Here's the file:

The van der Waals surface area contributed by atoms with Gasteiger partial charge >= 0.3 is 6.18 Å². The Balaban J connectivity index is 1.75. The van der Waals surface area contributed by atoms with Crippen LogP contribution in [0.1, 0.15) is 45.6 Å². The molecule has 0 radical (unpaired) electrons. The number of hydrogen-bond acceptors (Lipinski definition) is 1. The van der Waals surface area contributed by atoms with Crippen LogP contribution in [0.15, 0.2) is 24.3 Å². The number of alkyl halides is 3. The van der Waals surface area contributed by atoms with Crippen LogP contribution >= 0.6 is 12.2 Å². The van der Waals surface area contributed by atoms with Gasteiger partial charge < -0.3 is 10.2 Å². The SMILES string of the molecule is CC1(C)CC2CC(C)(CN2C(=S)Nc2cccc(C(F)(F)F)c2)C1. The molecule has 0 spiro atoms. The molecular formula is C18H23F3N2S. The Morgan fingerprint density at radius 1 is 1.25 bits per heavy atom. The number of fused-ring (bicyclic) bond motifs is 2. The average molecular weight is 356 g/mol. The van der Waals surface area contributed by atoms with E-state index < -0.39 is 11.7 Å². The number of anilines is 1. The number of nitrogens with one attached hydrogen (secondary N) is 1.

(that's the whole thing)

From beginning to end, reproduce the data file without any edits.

The van der Waals surface area contributed by atoms with Gasteiger partial charge >= 0.3 is 6.18 Å². The Balaban J connectivity index is 1.75. The van der Waals surface area contributed by atoms with Crippen LogP contribution in [0.1, 0.15) is 45.6 Å². The molecule has 0 radical (unpaired) electrons. The number of hydrogen-bond acceptors (Lipinski definition) is 1. The van der Waals surface area contributed by atoms with Crippen LogP contribution in [0.15, 0.2) is 24.3 Å². The number of alkyl halides is 3. The van der Waals surface area contributed by atoms with Crippen LogP contribution >= 0.6 is 12.2 Å². The van der Waals surface area contributed by atoms with Gasteiger partial charge < -0.3 is 10.2 Å². The SMILES string of the molecule is CC1(C)CC2CC(C)(CN2C(=S)Nc2cccc(C(F)(F)F)c2)C1. The molecule has 0 spiro atoms. The molecular formula is C18H23F3N2S. The Morgan fingerprint density at radius 1 is 1.25 bits per heavy atom. The number of fused-ring (bicyclic) bond motifs is 2. The average molecular weight is 356 g/mol. The van der Waals surface area contributed by atoms with E-state index < -0.39 is 11.7 Å². The number of anilines is 1. The number of nitrogens with one attached hydrogen (secondary N) is 1.